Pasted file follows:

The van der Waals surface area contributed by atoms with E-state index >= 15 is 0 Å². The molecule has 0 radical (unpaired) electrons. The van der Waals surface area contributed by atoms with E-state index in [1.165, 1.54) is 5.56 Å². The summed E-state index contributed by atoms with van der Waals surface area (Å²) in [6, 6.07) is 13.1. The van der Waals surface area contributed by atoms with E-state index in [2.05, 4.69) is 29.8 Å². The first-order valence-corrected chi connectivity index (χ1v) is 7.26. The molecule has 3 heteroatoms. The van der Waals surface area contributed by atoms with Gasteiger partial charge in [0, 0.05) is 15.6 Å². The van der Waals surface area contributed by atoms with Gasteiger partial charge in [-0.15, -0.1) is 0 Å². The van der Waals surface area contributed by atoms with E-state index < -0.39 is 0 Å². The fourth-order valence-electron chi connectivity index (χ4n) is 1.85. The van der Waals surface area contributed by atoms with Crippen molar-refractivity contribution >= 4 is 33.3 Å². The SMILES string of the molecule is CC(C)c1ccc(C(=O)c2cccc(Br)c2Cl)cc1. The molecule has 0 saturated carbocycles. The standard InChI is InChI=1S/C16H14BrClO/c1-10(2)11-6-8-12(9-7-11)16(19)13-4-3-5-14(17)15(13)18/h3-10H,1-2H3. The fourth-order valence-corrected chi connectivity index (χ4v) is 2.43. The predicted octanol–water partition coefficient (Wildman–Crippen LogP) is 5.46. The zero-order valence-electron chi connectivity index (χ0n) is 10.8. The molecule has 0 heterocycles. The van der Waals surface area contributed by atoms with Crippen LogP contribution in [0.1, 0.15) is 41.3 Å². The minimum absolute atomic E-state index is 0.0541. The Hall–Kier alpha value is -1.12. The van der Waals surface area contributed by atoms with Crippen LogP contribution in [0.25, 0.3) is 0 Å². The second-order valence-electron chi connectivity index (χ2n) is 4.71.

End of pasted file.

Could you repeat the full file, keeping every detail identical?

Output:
The van der Waals surface area contributed by atoms with E-state index >= 15 is 0 Å². The molecule has 0 radical (unpaired) electrons. The van der Waals surface area contributed by atoms with E-state index in [1.165, 1.54) is 5.56 Å². The summed E-state index contributed by atoms with van der Waals surface area (Å²) in [6, 6.07) is 13.1. The van der Waals surface area contributed by atoms with E-state index in [2.05, 4.69) is 29.8 Å². The first-order valence-corrected chi connectivity index (χ1v) is 7.26. The molecule has 3 heteroatoms. The van der Waals surface area contributed by atoms with Gasteiger partial charge in [0, 0.05) is 15.6 Å². The van der Waals surface area contributed by atoms with Gasteiger partial charge in [-0.15, -0.1) is 0 Å². The van der Waals surface area contributed by atoms with E-state index < -0.39 is 0 Å². The fourth-order valence-electron chi connectivity index (χ4n) is 1.85. The van der Waals surface area contributed by atoms with Crippen molar-refractivity contribution >= 4 is 33.3 Å². The SMILES string of the molecule is CC(C)c1ccc(C(=O)c2cccc(Br)c2Cl)cc1. The molecule has 0 saturated carbocycles. The standard InChI is InChI=1S/C16H14BrClO/c1-10(2)11-6-8-12(9-7-11)16(19)13-4-3-5-14(17)15(13)18/h3-10H,1-2H3. The fourth-order valence-corrected chi connectivity index (χ4v) is 2.43. The predicted octanol–water partition coefficient (Wildman–Crippen LogP) is 5.46. The zero-order valence-electron chi connectivity index (χ0n) is 10.8. The molecule has 0 heterocycles. The van der Waals surface area contributed by atoms with Crippen LogP contribution in [0.1, 0.15) is 41.3 Å². The minimum absolute atomic E-state index is 0.0541. The Hall–Kier alpha value is -1.12. The van der Waals surface area contributed by atoms with Crippen LogP contribution in [0.25, 0.3) is 0 Å². The second-order valence-electron chi connectivity index (χ2n) is 4.71.